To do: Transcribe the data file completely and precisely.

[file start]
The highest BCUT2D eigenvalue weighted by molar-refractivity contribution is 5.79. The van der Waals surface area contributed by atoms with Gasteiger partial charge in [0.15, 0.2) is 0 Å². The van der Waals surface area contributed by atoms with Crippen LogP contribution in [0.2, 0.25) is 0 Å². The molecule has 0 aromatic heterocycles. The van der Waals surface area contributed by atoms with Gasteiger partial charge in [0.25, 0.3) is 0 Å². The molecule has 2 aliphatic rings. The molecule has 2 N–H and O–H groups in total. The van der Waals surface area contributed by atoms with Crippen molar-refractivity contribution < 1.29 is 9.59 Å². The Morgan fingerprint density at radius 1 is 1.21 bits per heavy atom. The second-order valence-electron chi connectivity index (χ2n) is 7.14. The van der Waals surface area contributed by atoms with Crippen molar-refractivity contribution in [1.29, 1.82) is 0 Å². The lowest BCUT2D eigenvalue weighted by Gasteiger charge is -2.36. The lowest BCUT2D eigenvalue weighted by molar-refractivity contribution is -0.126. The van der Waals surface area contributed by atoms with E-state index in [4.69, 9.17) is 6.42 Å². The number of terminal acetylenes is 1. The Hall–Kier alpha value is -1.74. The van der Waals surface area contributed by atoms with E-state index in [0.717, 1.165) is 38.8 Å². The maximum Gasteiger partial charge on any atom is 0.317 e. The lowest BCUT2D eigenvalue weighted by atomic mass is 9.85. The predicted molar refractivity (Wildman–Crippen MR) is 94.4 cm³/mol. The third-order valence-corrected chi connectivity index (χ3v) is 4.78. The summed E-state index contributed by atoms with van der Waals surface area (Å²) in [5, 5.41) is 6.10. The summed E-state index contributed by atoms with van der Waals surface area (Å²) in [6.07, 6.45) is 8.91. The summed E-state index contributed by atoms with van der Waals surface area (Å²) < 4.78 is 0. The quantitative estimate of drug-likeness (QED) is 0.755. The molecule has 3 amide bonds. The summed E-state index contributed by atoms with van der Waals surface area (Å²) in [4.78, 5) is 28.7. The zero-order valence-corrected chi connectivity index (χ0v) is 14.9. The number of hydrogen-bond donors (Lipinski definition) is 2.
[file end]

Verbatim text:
The highest BCUT2D eigenvalue weighted by molar-refractivity contribution is 5.79. The van der Waals surface area contributed by atoms with Gasteiger partial charge in [0.15, 0.2) is 0 Å². The van der Waals surface area contributed by atoms with Crippen LogP contribution in [0.2, 0.25) is 0 Å². The molecule has 0 aromatic heterocycles. The van der Waals surface area contributed by atoms with Gasteiger partial charge in [0.25, 0.3) is 0 Å². The molecule has 2 aliphatic rings. The molecule has 2 N–H and O–H groups in total. The van der Waals surface area contributed by atoms with Crippen molar-refractivity contribution < 1.29 is 9.59 Å². The Morgan fingerprint density at radius 1 is 1.21 bits per heavy atom. The second-order valence-electron chi connectivity index (χ2n) is 7.14. The van der Waals surface area contributed by atoms with Crippen molar-refractivity contribution in [1.29, 1.82) is 0 Å². The lowest BCUT2D eigenvalue weighted by Gasteiger charge is -2.36. The lowest BCUT2D eigenvalue weighted by molar-refractivity contribution is -0.126. The van der Waals surface area contributed by atoms with E-state index in [4.69, 9.17) is 6.42 Å². The number of terminal acetylenes is 1. The Hall–Kier alpha value is -1.74. The van der Waals surface area contributed by atoms with E-state index in [0.717, 1.165) is 38.8 Å². The maximum Gasteiger partial charge on any atom is 0.317 e. The lowest BCUT2D eigenvalue weighted by atomic mass is 9.85. The predicted molar refractivity (Wildman–Crippen MR) is 94.4 cm³/mol. The third-order valence-corrected chi connectivity index (χ3v) is 4.78. The summed E-state index contributed by atoms with van der Waals surface area (Å²) in [5, 5.41) is 6.10. The summed E-state index contributed by atoms with van der Waals surface area (Å²) in [6.07, 6.45) is 8.91. The summed E-state index contributed by atoms with van der Waals surface area (Å²) < 4.78 is 0. The quantitative estimate of drug-likeness (QED) is 0.755. The molecule has 3 amide bonds. The summed E-state index contributed by atoms with van der Waals surface area (Å²) in [4.78, 5) is 28.7. The zero-order valence-corrected chi connectivity index (χ0v) is 14.9. The number of hydrogen-bond donors (Lipinski definition) is 2.